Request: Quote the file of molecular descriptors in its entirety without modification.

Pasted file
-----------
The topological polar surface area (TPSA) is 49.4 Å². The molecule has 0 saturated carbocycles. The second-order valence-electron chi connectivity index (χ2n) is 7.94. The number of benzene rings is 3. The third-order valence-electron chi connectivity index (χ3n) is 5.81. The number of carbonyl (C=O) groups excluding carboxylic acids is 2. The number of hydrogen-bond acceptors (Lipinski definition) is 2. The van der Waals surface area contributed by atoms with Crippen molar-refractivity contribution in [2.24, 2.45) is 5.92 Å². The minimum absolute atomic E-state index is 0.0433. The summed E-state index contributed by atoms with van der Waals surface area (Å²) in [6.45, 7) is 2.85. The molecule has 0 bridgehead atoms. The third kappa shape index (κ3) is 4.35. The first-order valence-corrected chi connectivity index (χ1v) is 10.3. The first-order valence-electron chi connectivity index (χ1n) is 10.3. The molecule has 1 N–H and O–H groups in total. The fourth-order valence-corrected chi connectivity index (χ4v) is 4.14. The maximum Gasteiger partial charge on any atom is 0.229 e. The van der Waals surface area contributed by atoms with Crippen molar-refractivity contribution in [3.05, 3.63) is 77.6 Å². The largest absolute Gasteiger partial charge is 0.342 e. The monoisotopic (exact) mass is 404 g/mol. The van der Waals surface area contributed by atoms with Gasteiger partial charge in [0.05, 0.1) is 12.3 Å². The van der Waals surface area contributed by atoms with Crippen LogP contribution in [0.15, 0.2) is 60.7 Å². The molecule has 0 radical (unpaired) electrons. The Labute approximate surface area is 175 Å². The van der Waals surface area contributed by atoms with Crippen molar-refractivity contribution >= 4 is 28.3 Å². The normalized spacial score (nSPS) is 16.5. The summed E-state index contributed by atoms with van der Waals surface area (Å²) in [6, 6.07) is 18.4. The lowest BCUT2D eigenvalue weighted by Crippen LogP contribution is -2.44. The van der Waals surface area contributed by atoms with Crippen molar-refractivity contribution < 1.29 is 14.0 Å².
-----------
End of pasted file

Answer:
The topological polar surface area (TPSA) is 49.4 Å². The molecule has 0 saturated carbocycles. The second-order valence-electron chi connectivity index (χ2n) is 7.94. The number of benzene rings is 3. The third-order valence-electron chi connectivity index (χ3n) is 5.81. The number of carbonyl (C=O) groups excluding carboxylic acids is 2. The number of hydrogen-bond acceptors (Lipinski definition) is 2. The van der Waals surface area contributed by atoms with Crippen molar-refractivity contribution in [2.24, 2.45) is 5.92 Å². The minimum absolute atomic E-state index is 0.0433. The summed E-state index contributed by atoms with van der Waals surface area (Å²) in [6.45, 7) is 2.85. The molecule has 0 bridgehead atoms. The third kappa shape index (κ3) is 4.35. The first-order valence-corrected chi connectivity index (χ1v) is 10.3. The first-order valence-electron chi connectivity index (χ1n) is 10.3. The molecule has 1 N–H and O–H groups in total. The fourth-order valence-corrected chi connectivity index (χ4v) is 4.14. The maximum Gasteiger partial charge on any atom is 0.229 e. The van der Waals surface area contributed by atoms with Crippen molar-refractivity contribution in [3.05, 3.63) is 77.6 Å². The largest absolute Gasteiger partial charge is 0.342 e. The monoisotopic (exact) mass is 404 g/mol. The van der Waals surface area contributed by atoms with Gasteiger partial charge in [0.05, 0.1) is 12.3 Å². The van der Waals surface area contributed by atoms with Crippen LogP contribution in [0.15, 0.2) is 60.7 Å². The molecule has 0 radical (unpaired) electrons. The Labute approximate surface area is 175 Å². The van der Waals surface area contributed by atoms with Crippen molar-refractivity contribution >= 4 is 28.3 Å². The normalized spacial score (nSPS) is 16.5. The summed E-state index contributed by atoms with van der Waals surface area (Å²) in [6, 6.07) is 18.4. The lowest BCUT2D eigenvalue weighted by Crippen LogP contribution is -2.44. The van der Waals surface area contributed by atoms with Crippen molar-refractivity contribution < 1.29 is 14.0 Å².